CHAPTER I INTRODUCTORY
The hints which it is the object of this volume to convey are not meant for experienced archaeologists. They are rather addressed to those who, while anxious to observe and record the antiquities which they may see on their travels, are likely, owing to lack of training, to miss things that may be of importance, or, having observed them, to bring home an imperfect record. It is hoped also that they may catch the attention of some of those who are not interested in the subject, but, coming into possession of antiquities, may unwittingly do incalculable harm by allowing them to be destroyed or dispersed before any record has been made.
Most, if not all, of the countries with which we are concerned, have their Laws of Antiquities. It cannot be too strongly insisted that those laws, even if they might be better than they are, should be obeyed by the traveller. He should familiarize himself with their main provisions, which are summarized in an Appendix. The traveller who makes it his object to loot a country of its antiquities, smuggling objects out of it and disguising the sources from which they are obtained, does a distinct dis–service to archaeological science. Although he may enrich collections, public or private, half or more than half of the scientific value of his acquisitions is destroyed by the fact that their provenance is kept secret or falsely stated. Such action is equivalent to tearing out whole pages from a history and destroying them for ever, for each antiquity, whatever it may be, is in its way a part of history, whether of politics, arts, or civilization. For the same reason anything like unauthorized excavation, especially by unskilled hands, is gravely to be deprecated. To dig an ancient site unskilfully or without keeping a proper record is to obliterate part of a manuscript which no one else will ever be able to read. The tendency of recent legislation is to allow more generous terms in the matter of licences for export to excavators and collectors, and the harsher provisions of some of the existing laws are likely soon to be amended.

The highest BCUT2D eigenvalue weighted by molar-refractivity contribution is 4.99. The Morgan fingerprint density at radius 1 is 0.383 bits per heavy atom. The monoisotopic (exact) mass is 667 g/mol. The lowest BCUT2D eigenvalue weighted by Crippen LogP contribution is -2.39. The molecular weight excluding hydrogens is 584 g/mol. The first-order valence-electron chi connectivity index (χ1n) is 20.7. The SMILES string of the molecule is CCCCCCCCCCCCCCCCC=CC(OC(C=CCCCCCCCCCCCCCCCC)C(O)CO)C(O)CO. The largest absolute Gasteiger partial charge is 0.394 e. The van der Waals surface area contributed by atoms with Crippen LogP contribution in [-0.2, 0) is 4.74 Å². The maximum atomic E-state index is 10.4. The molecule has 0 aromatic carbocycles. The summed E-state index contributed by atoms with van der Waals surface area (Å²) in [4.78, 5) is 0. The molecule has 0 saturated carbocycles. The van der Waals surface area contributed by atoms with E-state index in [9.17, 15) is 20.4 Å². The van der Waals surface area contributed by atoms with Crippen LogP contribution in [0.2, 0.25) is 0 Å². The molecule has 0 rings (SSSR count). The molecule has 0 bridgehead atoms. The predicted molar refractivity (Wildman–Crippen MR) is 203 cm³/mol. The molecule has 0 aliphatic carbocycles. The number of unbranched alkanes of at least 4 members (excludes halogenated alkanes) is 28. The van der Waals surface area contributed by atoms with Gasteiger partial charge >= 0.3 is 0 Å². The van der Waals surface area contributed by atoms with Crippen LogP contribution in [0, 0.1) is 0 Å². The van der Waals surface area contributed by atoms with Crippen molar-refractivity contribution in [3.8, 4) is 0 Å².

Before leaving home, the traveller will be well advised to make inquiries at the museums or at the head–quarters of the archaeological societies which concern themselves specially with the places which he intends to visit. A list of these museums and societies is appended to this section (). It is hardly necessary to warn him that archaeological training cannot be acquired in a few days, and that he will have to buy his experience in various ways; but the more time he can devote to working through the collections in this country, the more useful will be his observations abroad. He will be able to learn what kind of antiquities it is especially desirable to look for, not merely with the object of filling gaps in the public collections, but for the advancement of archaeological knowledge in general.
The object of archaeological travel and excavation is not to collect antiquities so that they may be arranged according to the existing catalogues of museums, but to collect fresh information to amplify and correct what we now know, to make our knowledge of the past more complete and useful....